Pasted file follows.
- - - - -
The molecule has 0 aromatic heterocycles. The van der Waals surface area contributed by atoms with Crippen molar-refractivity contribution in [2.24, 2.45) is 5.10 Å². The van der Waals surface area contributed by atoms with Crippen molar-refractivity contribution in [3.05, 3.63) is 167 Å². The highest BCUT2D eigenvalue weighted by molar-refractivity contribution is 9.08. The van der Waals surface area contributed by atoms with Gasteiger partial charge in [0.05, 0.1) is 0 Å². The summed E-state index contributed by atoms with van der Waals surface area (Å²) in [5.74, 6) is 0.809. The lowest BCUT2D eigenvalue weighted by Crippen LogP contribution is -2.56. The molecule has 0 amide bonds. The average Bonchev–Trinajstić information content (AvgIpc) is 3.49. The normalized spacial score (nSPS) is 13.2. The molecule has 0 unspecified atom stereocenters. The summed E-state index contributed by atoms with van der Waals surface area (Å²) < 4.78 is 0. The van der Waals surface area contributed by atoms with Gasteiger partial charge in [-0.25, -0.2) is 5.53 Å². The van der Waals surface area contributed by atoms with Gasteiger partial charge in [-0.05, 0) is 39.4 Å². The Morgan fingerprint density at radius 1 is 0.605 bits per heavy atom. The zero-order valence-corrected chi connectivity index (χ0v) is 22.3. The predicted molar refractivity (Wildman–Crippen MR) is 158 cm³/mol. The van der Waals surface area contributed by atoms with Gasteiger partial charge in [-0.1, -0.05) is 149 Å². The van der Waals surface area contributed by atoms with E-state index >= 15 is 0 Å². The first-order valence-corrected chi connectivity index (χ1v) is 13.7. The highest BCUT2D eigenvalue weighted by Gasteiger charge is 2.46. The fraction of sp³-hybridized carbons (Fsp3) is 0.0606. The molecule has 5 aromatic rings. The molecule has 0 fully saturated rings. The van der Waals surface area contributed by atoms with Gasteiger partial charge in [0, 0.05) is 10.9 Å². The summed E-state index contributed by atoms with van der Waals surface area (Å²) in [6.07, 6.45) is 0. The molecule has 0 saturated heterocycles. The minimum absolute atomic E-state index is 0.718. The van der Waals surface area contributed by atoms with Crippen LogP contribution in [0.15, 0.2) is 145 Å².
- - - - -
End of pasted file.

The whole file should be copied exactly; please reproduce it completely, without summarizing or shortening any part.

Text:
The molecule has 0 aromatic heterocycles. The van der Waals surface area contributed by atoms with Crippen molar-refractivity contribution in [2.24, 2.45) is 5.10 Å². The van der Waals surface area contributed by atoms with Crippen molar-refractivity contribution in [3.05, 3.63) is 167 Å². The highest BCUT2D eigenvalue weighted by molar-refractivity contribution is 9.08. The van der Waals surface area contributed by atoms with Gasteiger partial charge in [0.05, 0.1) is 0 Å². The summed E-state index contributed by atoms with van der Waals surface area (Å²) in [5.74, 6) is 0.809. The lowest BCUT2D eigenvalue weighted by Crippen LogP contribution is -2.56. The molecule has 0 amide bonds. The average Bonchev–Trinajstić information content (AvgIpc) is 3.49. The normalized spacial score (nSPS) is 13.2. The molecule has 0 unspecified atom stereocenters. The summed E-state index contributed by atoms with van der Waals surface area (Å²) < 4.78 is 0. The van der Waals surface area contributed by atoms with Gasteiger partial charge in [-0.25, -0.2) is 5.53 Å². The van der Waals surface area contributed by atoms with Gasteiger partial charge in [-0.05, 0) is 39.4 Å². The Morgan fingerprint density at radius 1 is 0.605 bits per heavy atom. The zero-order valence-corrected chi connectivity index (χ0v) is 22.3. The predicted molar refractivity (Wildman–Crippen MR) is 158 cm³/mol. The van der Waals surface area contributed by atoms with Gasteiger partial charge in [-0.1, -0.05) is 149 Å². The van der Waals surface area contributed by atoms with E-state index >= 15 is 0 Å². The first-order valence-corrected chi connectivity index (χ1v) is 13.7. The highest BCUT2D eigenvalue weighted by Gasteiger charge is 2.46. The fraction of sp³-hybridized carbons (Fsp3) is 0.0606. The molecule has 5 aromatic rings. The molecule has 0 fully saturated rings. The van der Waals surface area contributed by atoms with Gasteiger partial charge in [0, 0.05) is 10.9 Å². The summed E-state index contributed by atoms with van der Waals surface area (Å²) in [6.07, 6.45) is 0. The molecule has 0 saturated heterocycles. The minimum absolute atomic E-state index is 0.718. The van der Waals surface area contributed by atoms with Crippen LogP contribution in [0.15, 0.2) is 145 Å².